Friday, June 30, 2023

Testing, Testing


I took a few impressions from a linocut I carved a few years ago, printed with the nipping press I got today from Bob.

Apart from the one on a page from the phone book, they're all just on A5 copy paper, about 90gsm I think. The ink is Flint water-based relief ink. Printing went very, very easily with the plate on a 3mm grey-board baseboard, the paper over that, and a very thin felt over all. It's a lot quicker and easier to manipulate than the roller press, and MUCH easier than printing with a baren. The longest part of each print, as always, is rolling ink on to the plate.

I think the ink impression is less even than that I get from the roller press, but that might be down to the rolling-up. I don't mind a bit of irregularity in any case, as long as it's not too extreme; it adds a bit of character to the surface.

The image is 105 x 145 mm, so fairly small. There's room in the press for a bit over A4, but the inverse square law means that an increase in the area being squished requires increasingly more pressure to achieve the same results. I'll try a larger print, but my suspicion is that the largest practicable print size will be smaller than A4. We shall see.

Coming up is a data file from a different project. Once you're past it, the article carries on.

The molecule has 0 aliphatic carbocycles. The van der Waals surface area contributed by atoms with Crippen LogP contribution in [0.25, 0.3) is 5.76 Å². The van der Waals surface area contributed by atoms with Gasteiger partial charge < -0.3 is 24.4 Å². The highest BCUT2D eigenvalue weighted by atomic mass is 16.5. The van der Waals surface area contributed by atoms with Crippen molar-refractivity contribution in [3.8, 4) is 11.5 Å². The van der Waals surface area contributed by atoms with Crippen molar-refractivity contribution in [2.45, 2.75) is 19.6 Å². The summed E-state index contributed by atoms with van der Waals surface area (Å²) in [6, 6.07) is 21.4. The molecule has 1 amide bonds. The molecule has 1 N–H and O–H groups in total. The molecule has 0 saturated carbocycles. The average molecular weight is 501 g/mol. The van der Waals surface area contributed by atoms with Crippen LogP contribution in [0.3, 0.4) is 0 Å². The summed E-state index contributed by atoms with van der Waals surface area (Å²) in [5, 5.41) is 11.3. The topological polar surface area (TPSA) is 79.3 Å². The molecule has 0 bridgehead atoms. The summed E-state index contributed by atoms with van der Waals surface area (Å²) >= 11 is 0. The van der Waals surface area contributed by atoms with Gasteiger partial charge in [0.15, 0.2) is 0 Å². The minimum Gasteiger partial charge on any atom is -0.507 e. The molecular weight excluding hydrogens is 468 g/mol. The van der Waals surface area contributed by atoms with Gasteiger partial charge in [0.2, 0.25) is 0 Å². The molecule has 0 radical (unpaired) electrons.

Next Day

I did some multi-colour tests today, one lot on dampened 300gsm watercolour paper (left), and the other on the same 90gsm copy paper I used yesterday (below), printed dry.

The watercolour paper was a sad failure, with a very bad lack of consistency, and in one case the surface of the paper glued itself to the plate and tore away.

Admittedly, the paper isn't intended for printmaking, and maybe should have just been printed dry. The combination of the weight and surface texture made printing with the nipping press sub-optimal.

On the first one I did (top right) I got the sky gradient upside down. Doh!

The lighter, smoother copy paper returned much better results.

The fields of colour are much more consistent.

I shall have to see what I can get hold of in the way of relatively light-weight acid-free hot-press paper.

No comments:

Post a Comment